Cluster is an English term meaning “agglomerate” or “agglomeration” and can be applied in various contexts. In the context of computing, the term defines a system architecture capable of combining several computers to work together.
Each station is called a “node” and, in combination, forms the cluster. In some cases, it is possible to see references such as “supercomputers” or “cluster computing” for the same scenario, representing the hardware used or the software specially developed to be able to combine these equipments.
How are clusters formed?
It may seem very simple to aggregate multiple computers together to perform tasks, but it is not. Efforts to efficiently build this kind of use began at IBM in 1960 and are constant evolving. The objective is always to increase the efficiency of the fusion, that is, to optimize the full use of the resources of all nodes and dynamically evolve the cluster.
Are all clusters the same?
No. There are different types of clusters that are focused on different benefits of merging and hence are more suitable for certain tasks and markets. See below the four main types of clusters:
Failover or High Availability (HA)
As its name suggests, this type of cluster is developed with a focus to keep the application always active and responsive. Regardless of what happens at each node, it is essential that the system remains online. For this, several nodes work on a redundancy schema that is invisible to the user. To illustrate this concept, imagine a basketball game where a substitute player who has exactly the same characteristics as a starting one — practically a clone of the original — is always warm and standing on the edge of the court. If the starting player needs to leave for any reason, the substitute player immediately takes action, without the referee, the public nor the teammates realizing it. This is a type of cluster commonly used in services such as email, where getting out-of-service is simply not acceptable.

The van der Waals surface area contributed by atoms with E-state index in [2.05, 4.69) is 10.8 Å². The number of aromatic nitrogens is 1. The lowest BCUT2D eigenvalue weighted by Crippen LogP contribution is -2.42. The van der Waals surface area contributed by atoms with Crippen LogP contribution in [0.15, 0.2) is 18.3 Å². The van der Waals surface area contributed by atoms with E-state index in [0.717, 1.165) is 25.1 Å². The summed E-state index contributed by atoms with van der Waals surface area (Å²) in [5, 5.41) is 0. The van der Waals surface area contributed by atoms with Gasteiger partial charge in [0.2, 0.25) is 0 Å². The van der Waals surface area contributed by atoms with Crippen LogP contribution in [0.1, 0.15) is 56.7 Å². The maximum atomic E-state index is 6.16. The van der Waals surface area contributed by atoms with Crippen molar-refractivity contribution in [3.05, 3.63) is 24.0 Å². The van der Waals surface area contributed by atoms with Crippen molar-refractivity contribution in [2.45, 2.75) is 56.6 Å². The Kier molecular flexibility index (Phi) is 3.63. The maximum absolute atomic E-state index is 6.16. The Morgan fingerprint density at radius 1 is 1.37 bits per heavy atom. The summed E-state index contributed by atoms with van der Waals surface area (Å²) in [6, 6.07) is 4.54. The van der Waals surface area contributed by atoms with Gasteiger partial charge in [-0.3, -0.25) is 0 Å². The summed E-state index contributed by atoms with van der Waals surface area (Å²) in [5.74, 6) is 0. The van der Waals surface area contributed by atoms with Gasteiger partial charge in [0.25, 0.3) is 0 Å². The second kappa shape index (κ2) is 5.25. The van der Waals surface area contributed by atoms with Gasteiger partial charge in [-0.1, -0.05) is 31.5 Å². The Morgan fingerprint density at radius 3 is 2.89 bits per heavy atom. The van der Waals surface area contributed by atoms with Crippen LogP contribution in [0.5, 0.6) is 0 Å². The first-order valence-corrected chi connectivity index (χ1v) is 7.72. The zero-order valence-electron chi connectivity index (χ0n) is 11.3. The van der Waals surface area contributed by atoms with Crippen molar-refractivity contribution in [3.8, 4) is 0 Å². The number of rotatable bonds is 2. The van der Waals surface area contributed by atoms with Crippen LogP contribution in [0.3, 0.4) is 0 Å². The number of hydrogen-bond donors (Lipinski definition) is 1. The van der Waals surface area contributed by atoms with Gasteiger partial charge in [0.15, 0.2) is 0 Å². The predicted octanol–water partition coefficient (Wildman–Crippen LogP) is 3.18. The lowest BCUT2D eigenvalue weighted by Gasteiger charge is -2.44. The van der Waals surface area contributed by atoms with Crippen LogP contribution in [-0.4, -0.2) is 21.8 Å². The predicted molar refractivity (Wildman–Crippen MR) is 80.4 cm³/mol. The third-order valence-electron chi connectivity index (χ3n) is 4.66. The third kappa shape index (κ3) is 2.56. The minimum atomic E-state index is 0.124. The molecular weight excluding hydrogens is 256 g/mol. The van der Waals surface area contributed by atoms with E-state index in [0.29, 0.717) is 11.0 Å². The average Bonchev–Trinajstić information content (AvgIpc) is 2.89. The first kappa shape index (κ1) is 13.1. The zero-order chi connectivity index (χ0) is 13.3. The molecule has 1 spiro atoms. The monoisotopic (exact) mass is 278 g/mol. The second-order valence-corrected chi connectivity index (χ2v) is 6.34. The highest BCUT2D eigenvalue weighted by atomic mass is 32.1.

In this type of architecture, all nodes are responsible for performing tasks. Be it to respond to incoming traffic requests or to provide resources, the tasks are always distributed to the machines that compose the system. It’s literally a “all for one” approach. The simplest to the most complex tasks are performed with the computing power resulting from the union of all the available resources. In this model, performance is the priority and if any of the nodes fails it is removed from the system and the task is redistributed among the remaining ones.
In this type of cluster, large tasks are divided between less complex activities, distributed by the system and executed in parallel by the various nodes that compose the cluster. Therefore, this type of cluster is well suited for very complex computational tasks. Roughly speaking, it would be like splitting a jigsaw puzzle of five thousand pieces between ten friends, having each friend responsible for assembling a chunk containing five hundred pieces. After each friend finishes its part, the chunks are them combined to solve the main puzzle (MapReduce anyone?)
In some cases, it is not possible to prioritize performance over stability or vice versa. MTA servers or email servers, for example, need both features with the same priority. Therefore, these companies use clusters that are able to combine load-balancing and high-availability. This results in a system that is able to combine the power of the different machines while having an internal network of redundancy nodes to avoid outages.
In what category does Kubernetes fall into?
Kubernetes uses a combined approach. Failover and High Availability, so it’s able to (re)schedule PODs to run on different nodes, keeping the application up even if one (or more) of the PODs fail. And Load Balancing, so it’s able to distribute requests to PODs running on different nodes, avoiding that a specific node becomes a hotspot and eventually impacts the performance of applications.